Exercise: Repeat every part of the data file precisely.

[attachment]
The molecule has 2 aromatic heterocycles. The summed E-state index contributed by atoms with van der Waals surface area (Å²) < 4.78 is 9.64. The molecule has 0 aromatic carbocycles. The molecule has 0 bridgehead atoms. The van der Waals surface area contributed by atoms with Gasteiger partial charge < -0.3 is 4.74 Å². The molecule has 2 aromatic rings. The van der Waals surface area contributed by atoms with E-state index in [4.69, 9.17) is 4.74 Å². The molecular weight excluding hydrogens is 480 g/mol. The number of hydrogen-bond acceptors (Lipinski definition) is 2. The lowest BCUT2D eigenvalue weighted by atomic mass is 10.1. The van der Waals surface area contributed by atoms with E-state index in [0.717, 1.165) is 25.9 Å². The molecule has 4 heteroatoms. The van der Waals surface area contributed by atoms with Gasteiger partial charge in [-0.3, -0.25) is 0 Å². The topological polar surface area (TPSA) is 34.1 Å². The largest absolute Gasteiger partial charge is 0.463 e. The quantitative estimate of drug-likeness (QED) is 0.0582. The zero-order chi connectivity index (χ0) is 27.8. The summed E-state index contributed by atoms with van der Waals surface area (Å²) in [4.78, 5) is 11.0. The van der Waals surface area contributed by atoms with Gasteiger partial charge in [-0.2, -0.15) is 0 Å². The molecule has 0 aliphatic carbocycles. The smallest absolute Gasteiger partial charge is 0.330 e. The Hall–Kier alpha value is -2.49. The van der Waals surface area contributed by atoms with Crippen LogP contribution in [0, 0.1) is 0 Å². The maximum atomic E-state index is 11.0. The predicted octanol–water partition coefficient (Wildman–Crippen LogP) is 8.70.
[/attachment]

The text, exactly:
The molecule has 2 aromatic heterocycles. The summed E-state index contributed by atoms with van der Waals surface area (Å²) < 4.78 is 9.64. The molecule has 0 aromatic carbocycles. The molecule has 0 bridgehead atoms. The van der Waals surface area contributed by atoms with Gasteiger partial charge < -0.3 is 4.74 Å². The molecule has 2 aromatic rings. The van der Waals surface area contributed by atoms with E-state index in [4.69, 9.17) is 4.74 Å². The molecular weight excluding hydrogens is 480 g/mol. The number of hydrogen-bond acceptors (Lipinski definition) is 2. The lowest BCUT2D eigenvalue weighted by atomic mass is 10.1. The van der Waals surface area contributed by atoms with E-state index in [0.717, 1.165) is 25.9 Å². The molecule has 4 heteroatoms. The van der Waals surface area contributed by atoms with Gasteiger partial charge in [-0.3, -0.25) is 0 Å². The topological polar surface area (TPSA) is 34.1 Å². The largest absolute Gasteiger partial charge is 0.463 e. The quantitative estimate of drug-likeness (QED) is 0.0582. The zero-order chi connectivity index (χ0) is 27.8. The summed E-state index contributed by atoms with van der Waals surface area (Å²) in [4.78, 5) is 11.0. The van der Waals surface area contributed by atoms with Gasteiger partial charge in [-0.2, -0.15) is 0 Å². The molecule has 0 aliphatic carbocycles. The smallest absolute Gasteiger partial charge is 0.330 e. The Hall–Kier alpha value is -2.49. The van der Waals surface area contributed by atoms with Crippen LogP contribution in [0, 0.1) is 0 Å². The maximum atomic E-state index is 11.0. The predicted octanol–water partition coefficient (Wildman–Crippen LogP) is 8.70.